The “R” Word Rears Its Ugly Head
11/08/2007 12:00 am EST
James Oberweis, editor of The Oberweis Report, worries that high oil prices and lower home prices will hit the consumer hard and could bring on a recession next year.
We are not pessimists. It’s just that we have nothing good to say. We’re struggling to grasp how—in the face of what appears to be an increasingly inevitable recession in 2008—the stock market continues higher.
Suppose that the specter of housing, high oil prices (aka Iran), and tighter credit come together in a climactic unhappy ending in 2008. We’d give that final chapter a title that starts with “R”. We think the case is worthy of consideration, and maybe even worth betting on.
As housing prices surged in the late 1990s and early 2000s, people boosted their spending faster than their income rose. In an appreciating housing market, increases in home prices added to home equity, from which cash-constrained households could withdraw a portion to fund current expenditures.
Nearly everyone agrees that depreciating (or even nonappreciating) home prices will curtail consumer expenditure. According to the Congressional Budget Office (CBO), most estimates of the housing wealth effect in United States fall within a range of 2% to 7% of extra spending.
We suspect, however, that the coming decrease in consumer spending will be much larger than a reverse of the CBO figures. Unfortunately, we believe people’s future wealth expectations were skewed to the upside by unrealistic assumptions regarding the future appreciation rate of their homes.
In the long run, housing prices adjusted for inflation have risen at less than 1% per year. Yet when Yale professor Robert Shiller surveyed Los Angeles residents about their projected annual rate of home appreciation over the next ten years, the average response was 14.3% in 1988, 13.0% in 2003, 22.5% in 2004 and 22.7% in 2005.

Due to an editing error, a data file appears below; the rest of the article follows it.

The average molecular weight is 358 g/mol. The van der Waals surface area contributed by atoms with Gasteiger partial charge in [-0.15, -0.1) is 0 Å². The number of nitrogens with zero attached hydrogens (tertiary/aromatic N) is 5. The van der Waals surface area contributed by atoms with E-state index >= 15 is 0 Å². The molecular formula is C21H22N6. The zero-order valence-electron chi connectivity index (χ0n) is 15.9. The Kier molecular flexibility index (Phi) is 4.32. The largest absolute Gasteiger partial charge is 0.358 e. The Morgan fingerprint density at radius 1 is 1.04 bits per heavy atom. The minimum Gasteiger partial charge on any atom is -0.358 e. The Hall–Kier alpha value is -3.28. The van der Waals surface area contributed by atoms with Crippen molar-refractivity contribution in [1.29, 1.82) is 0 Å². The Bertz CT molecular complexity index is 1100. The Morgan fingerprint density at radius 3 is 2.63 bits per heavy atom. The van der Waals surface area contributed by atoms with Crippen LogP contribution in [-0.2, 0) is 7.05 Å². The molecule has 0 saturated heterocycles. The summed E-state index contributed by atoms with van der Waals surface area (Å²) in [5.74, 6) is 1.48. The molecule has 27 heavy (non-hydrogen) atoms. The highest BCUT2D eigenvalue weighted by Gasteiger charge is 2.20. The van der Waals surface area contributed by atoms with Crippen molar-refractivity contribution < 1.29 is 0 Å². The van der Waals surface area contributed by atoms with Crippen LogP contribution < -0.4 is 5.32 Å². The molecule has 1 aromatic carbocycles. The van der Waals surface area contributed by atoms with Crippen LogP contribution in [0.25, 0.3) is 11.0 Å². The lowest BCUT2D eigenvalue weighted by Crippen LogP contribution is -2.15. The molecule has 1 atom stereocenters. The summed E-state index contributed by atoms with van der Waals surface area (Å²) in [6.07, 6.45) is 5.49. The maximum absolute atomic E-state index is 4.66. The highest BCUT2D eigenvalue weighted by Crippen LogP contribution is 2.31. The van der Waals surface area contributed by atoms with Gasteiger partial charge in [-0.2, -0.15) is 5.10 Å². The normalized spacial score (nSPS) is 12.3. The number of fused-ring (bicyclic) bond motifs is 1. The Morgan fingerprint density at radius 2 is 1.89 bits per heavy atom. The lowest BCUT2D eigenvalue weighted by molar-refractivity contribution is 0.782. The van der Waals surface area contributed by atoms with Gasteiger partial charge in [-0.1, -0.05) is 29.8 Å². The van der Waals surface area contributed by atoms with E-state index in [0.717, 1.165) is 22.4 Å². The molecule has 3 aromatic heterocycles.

The 2005 number is particularly interesting: After the biggest bull market in housing ever, Shiller noted that residents believed that the next ten years would bring average annual gains of more than 20%. It’s not hard to imagine LA consumers reining in spending much more quickly if those expected 20% gains suddenly become losses.
In short, if we were CEOs of large US-focused consumer cyclical stocks, we might have a hard time sleeping. Reduced consumer spending is our number-one worry for growth in 2008. After all, [nearly $100-a-barrel] oil is hardly a growth catalyst.
Luckily, stock valuations based on historical earnings look cheap. Among our universe of small-cap companies growing faster than 30%, the average P/E based on trailing 12-month earnings is 28x, sharply below the average of the last five years of 37x.
But the P/E based on forward 12-month earnings estimates stands at 43x, which is the highest we’ve seen since 2003 and sharply higher than the five-year average of 30x. Remember, though it took awhile, Hamlet did eventually get his Claudius, and so might housing seek its revenge. Winds of caution are certainly blowing as we approach the New Year.